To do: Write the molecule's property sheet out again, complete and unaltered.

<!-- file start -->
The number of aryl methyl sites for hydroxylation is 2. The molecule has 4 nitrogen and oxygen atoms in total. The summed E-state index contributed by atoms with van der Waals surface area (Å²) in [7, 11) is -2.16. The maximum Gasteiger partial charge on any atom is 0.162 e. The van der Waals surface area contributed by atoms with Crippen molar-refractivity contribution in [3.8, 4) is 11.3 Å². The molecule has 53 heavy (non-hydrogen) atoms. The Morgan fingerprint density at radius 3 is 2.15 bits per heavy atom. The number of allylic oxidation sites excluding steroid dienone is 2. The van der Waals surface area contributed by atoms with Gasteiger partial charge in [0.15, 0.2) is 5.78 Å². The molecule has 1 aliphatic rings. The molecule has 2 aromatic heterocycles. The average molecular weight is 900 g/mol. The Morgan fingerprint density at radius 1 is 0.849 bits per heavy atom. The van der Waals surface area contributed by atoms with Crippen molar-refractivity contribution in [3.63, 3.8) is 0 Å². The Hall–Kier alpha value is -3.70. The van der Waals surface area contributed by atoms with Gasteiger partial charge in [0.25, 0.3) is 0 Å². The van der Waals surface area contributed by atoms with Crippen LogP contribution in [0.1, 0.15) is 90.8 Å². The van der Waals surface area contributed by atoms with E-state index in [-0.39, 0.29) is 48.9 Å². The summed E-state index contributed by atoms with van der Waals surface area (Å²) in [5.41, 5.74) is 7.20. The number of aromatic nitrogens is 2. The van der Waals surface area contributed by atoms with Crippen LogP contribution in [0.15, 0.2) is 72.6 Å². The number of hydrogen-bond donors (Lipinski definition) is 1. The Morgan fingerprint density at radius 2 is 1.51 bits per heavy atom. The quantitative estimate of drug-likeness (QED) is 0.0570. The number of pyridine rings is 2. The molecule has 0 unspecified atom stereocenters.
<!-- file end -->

The number of aryl methyl sites for hydroxylation is 2. The molecule has 4 nitrogen and oxygen atoms in total. The summed E-state index contributed by atoms with van der Waals surface area (Å²) in [7, 11) is -2.16. The maximum Gasteiger partial charge on any atom is 0.162 e. The van der Waals surface area contributed by atoms with Crippen molar-refractivity contribution in [3.8, 4) is 11.3 Å². The molecule has 53 heavy (non-hydrogen) atoms. The Morgan fingerprint density at radius 3 is 2.15 bits per heavy atom. The number of allylic oxidation sites excluding steroid dienone is 2. The van der Waals surface area contributed by atoms with Gasteiger partial charge in [0.15, 0.2) is 5.78 Å². The molecule has 1 aliphatic rings. The molecule has 2 aromatic heterocycles. The average molecular weight is 900 g/mol. The Morgan fingerprint density at radius 1 is 0.849 bits per heavy atom. The van der Waals surface area contributed by atoms with Crippen molar-refractivity contribution in [3.63, 3.8) is 0 Å². The Hall–Kier alpha value is -3.70. The van der Waals surface area contributed by atoms with Gasteiger partial charge in [0.25, 0.3) is 0 Å². The van der Waals surface area contributed by atoms with Crippen LogP contribution in [0.1, 0.15) is 90.8 Å². The van der Waals surface area contributed by atoms with E-state index in [-0.39, 0.29) is 48.9 Å². The summed E-state index contributed by atoms with van der Waals surface area (Å²) in [5.41, 5.74) is 7.20. The number of aromatic nitrogens is 2. The van der Waals surface area contributed by atoms with Crippen LogP contribution in [0.15, 0.2) is 72.6 Å². The number of hydrogen-bond donors (Lipinski definition) is 1. The Morgan fingerprint density at radius 2 is 1.51 bits per heavy atom. The quantitative estimate of drug-likeness (QED) is 0.0570. The number of pyridine rings is 2. The molecule has 0 unspecified atom stereocenters.